|Tuesday, 01 January 2013 00:00|
From Aadhar to radiant cooling, piezoelectricity and beema bamboo, India takes many small ‘steps’
ONGC's work to get Bangladesh to agree to allow it to use internal rivers to ferry 2 turbines of 350 tonnes each was another big achievement last year --we've now moved grain to the north east through Bangladesh
A gas-based power plant, even if in Tripura, is hardly the thing of headlines, yet in the year gone by, it symbolised what a PSU can do, and how this can change the shape of India’s neighbourhood were the government to follow through. In the mid-2000s, ONGC decided to set up gas-powered turbines in Tripura to utilise the gas production it had capped there as it could find no way to utilise it. When 11 company officials went to scout the route to send the turbines, it found the route too tough to negotiate, and with not enough room for 24-metre trailers which were to carry the 350 tonne turbines to turn—they needed a 12-metre turning radius – even after getting the government to sanction and then widen existing roads. The Indian Waterway Transport Treaty (IWTT) with Bangladesh offered a possible way out, but the port it allowed was of no help—Ashuganj was a better bet, but India had been trying to get this into the treaty for decades, to no avail.
ONGC hired a shipping company in Bangladesh to do some local liasoning, its official in charge of the Tripura project—RK Madan—built a rapport with Sheikh Hasina’s advisors and managed to get Ashuganj incorporated in the IWTT and then built 48 km of road in Bangladesh from Ashuganj to India after getting the government to accord permissions at a speed that would shame India—the turbines got transported last year and electricity production started in October. India hasn’t quite followed through on its commitment to develop Ashuganj but has nonetheless managed to transport foodgrain for the northeast using this far more efficient means of transport. India’s northeast has become a lot more accessible, and because of a PSU.
India’s biggest “PSU” achievement, as it were, of course is the Aadhar-based payments system that is finally in place. The government may or may not finally use Aadhar to tackle the really big leakages in food subsidies—indeed, it is planning the mother of all PDS systems, the Food Security Bill, despite a 40-45% leakage in the system—but our focus here is on how Aadhar has pushed the envelope when it comes to technological innovations which, needless to say, can be used elsewhere. Given the shortage of space, and the author’s cognitive limits, the explanation will have to be more than a bit telegraphic.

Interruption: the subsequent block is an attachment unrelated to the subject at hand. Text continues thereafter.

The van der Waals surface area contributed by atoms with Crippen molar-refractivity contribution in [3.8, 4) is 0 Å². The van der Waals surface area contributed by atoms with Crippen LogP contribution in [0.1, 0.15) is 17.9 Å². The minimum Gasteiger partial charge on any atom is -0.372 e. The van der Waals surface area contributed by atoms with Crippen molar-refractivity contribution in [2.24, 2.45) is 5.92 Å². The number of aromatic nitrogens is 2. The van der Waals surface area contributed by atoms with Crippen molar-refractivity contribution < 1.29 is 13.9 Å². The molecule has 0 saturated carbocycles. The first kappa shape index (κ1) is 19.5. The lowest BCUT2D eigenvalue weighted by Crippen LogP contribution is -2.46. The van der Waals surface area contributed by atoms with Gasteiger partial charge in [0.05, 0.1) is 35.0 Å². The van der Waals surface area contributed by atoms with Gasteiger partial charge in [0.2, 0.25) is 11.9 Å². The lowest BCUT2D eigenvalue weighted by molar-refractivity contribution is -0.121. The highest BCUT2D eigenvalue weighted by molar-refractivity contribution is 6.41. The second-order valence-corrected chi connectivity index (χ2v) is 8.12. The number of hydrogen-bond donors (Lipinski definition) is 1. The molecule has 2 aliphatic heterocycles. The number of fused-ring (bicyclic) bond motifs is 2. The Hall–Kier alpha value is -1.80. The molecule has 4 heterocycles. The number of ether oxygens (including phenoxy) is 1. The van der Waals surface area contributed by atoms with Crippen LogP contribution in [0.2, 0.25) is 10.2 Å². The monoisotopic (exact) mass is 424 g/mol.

First, few in the world do online authentication of IDs using biometrics, certainly none in the kind of scale we’re talking of here, a system which can potentially do this for 120 crore citizens; later in the year, Aadhar will be doing this using iris scans, not just fingerprints. Its database, at 24 crore, is already double that of the US’s VISIT. Two, the system is completely open-system, so any front-end machine—a Nokia phone or a Micromax one—can be used for capturing and transmitting biometrics from various points of purchase. Given the system needed to have the capacity to process 1 million Aadhar cards a day, to ensure there were no duplicate cards being issued, Aadhar works of a model that has three de-duplication engines working in parallel to take up the load—in other words, that’s a stunning and very useful technological solution that can be used elsewhere and, once again, makes the system vendor-agnostic since de-duplication machines being used come from different vendors. And just 200 Aadhar employees remotely supervise the work of 50,000 active card enrollers across the country on an online basis—think of the impact of using this kind of system for monitoring various health and other public programmes.